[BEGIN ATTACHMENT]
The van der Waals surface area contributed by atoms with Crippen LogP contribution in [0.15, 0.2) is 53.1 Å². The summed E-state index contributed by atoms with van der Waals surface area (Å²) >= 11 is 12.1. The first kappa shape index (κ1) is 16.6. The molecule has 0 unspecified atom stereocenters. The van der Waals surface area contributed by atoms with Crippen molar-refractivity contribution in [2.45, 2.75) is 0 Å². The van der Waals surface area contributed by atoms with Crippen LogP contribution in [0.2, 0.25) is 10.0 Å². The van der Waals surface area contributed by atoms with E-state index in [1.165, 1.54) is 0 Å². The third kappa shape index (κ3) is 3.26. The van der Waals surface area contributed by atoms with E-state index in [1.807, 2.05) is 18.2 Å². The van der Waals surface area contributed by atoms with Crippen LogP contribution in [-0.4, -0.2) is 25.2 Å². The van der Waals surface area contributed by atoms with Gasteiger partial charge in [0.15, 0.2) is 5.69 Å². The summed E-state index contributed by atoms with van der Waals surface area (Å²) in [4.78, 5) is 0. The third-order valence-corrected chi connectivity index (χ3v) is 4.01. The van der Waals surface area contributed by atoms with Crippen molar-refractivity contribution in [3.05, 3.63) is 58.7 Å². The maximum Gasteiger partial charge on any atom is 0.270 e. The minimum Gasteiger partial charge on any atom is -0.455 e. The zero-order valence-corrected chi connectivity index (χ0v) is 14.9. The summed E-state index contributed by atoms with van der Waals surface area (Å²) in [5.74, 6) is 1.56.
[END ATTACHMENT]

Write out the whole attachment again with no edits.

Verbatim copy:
The van der Waals surface area contributed by atoms with Crippen LogP contribution in [0.15, 0.2) is 53.1 Å². The summed E-state index contributed by atoms with van der Waals surface area (Å²) >= 11 is 12.1. The first kappa shape index (κ1) is 16.6. The molecule has 0 unspecified atom stereocenters. The van der Waals surface area contributed by atoms with Crippen molar-refractivity contribution in [2.45, 2.75) is 0 Å². The van der Waals surface area contributed by atoms with Crippen LogP contribution in [0.2, 0.25) is 10.0 Å². The van der Waals surface area contributed by atoms with E-state index in [1.165, 1.54) is 0 Å². The third kappa shape index (κ3) is 3.26. The van der Waals surface area contributed by atoms with E-state index in [1.807, 2.05) is 18.2 Å². The van der Waals surface area contributed by atoms with Crippen LogP contribution in [-0.4, -0.2) is 25.2 Å². The van der Waals surface area contributed by atoms with Gasteiger partial charge in [0.15, 0.2) is 5.69 Å². The summed E-state index contributed by atoms with van der Waals surface area (Å²) in [4.78, 5) is 0. The third-order valence-corrected chi connectivity index (χ3v) is 4.01. The van der Waals surface area contributed by atoms with Crippen molar-refractivity contribution in [3.05, 3.63) is 58.7 Å². The maximum Gasteiger partial charge on any atom is 0.270 e. The minimum Gasteiger partial charge on any atom is -0.455 e. The zero-order valence-corrected chi connectivity index (χ0v) is 14.9. The summed E-state index contributed by atoms with van der Waals surface area (Å²) in [5.74, 6) is 1.56.